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India Moon mission lander Vikram aims for historic lunar south pole landing


India is hoping to make history on Wednesday by becoming the first nation to land near the Moon's south pole.

One of the mission's major goals is to hunt for water-based ice, which scientists say could support human habitation on the Moon in future.

If Chandrayaan-3 is successful, India will be only the fourth country to have achieved a soft landing on the Moon.

India's attempt comes just days after Russia's Luna-25 crashed while trying to touch down in the same region.

The south pole of the Moon holds special promise in the search for water ice. The surface area that remains in permanent shadow there is huge, and scientists say it means there is a possibility of water in these areas.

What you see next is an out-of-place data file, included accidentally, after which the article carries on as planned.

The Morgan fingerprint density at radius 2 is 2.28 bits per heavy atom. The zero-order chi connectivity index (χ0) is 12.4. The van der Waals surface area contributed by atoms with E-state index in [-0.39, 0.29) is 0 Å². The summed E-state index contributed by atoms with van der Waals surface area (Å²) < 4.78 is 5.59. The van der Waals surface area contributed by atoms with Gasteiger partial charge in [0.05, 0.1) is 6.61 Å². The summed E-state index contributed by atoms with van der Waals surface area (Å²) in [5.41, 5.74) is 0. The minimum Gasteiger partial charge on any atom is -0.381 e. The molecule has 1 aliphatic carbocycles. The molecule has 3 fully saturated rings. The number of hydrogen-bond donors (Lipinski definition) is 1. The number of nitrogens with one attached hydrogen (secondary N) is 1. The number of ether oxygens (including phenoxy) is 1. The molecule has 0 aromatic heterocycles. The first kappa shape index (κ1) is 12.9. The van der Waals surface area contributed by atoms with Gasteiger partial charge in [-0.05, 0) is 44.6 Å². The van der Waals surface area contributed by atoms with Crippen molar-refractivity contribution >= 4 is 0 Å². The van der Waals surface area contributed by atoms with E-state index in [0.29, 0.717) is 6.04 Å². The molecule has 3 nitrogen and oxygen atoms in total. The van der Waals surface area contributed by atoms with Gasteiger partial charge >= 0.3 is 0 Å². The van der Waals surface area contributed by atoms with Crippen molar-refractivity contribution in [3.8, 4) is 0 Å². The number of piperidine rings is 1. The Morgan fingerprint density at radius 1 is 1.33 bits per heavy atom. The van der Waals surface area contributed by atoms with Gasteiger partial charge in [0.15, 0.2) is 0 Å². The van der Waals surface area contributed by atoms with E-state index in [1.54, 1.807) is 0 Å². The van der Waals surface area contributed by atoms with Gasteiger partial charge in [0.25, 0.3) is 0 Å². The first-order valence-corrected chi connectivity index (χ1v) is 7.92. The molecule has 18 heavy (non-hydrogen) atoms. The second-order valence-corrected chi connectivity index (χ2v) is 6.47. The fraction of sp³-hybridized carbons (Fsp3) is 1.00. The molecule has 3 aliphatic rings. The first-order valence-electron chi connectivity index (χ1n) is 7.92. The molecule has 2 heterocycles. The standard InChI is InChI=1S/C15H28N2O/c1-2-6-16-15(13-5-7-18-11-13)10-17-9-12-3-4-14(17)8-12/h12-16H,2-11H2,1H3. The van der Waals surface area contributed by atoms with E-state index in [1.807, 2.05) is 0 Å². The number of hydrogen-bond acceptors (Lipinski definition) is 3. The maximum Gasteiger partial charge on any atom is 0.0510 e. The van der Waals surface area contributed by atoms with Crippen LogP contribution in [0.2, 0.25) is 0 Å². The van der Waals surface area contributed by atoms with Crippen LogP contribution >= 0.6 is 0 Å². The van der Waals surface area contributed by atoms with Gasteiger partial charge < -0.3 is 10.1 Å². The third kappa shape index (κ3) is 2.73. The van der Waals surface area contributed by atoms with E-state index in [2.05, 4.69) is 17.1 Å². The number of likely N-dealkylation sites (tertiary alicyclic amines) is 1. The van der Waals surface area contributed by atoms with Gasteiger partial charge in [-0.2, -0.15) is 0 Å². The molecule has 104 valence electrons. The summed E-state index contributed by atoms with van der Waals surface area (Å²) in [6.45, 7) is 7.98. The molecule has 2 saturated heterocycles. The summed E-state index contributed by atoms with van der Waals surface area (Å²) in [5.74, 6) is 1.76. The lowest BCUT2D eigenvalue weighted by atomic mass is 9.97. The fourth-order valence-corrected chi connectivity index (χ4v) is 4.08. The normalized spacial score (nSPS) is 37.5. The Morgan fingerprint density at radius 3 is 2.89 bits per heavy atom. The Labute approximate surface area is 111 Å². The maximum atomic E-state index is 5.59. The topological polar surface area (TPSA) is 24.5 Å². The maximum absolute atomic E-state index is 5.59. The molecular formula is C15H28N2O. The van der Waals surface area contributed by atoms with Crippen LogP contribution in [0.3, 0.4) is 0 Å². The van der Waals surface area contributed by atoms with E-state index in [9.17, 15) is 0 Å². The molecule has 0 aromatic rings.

The US, the former Soviet Union and China have all achieved a soft landing near the Moon's equator - but none have led successful missions to its south pole.


India's attempt to land its Chandrayaan-2 mission near the south pole in 2019 was unsuccessful - it crashed into the lunar surface.

So all eyes are now on Chandrayaan-3 - its third mission to the little-explored Moon.

The spacecraft with an orbiter, lander and a rover lifted off on 14 July from the Sriharikota space centre in south India.

The lander - called Vikram after Indian Space Research Organisation (Isro) founder Vikram Sarabhai - carries within its belly the 26kg rover named Pragyaan, the Sanskrit word for wisdom.

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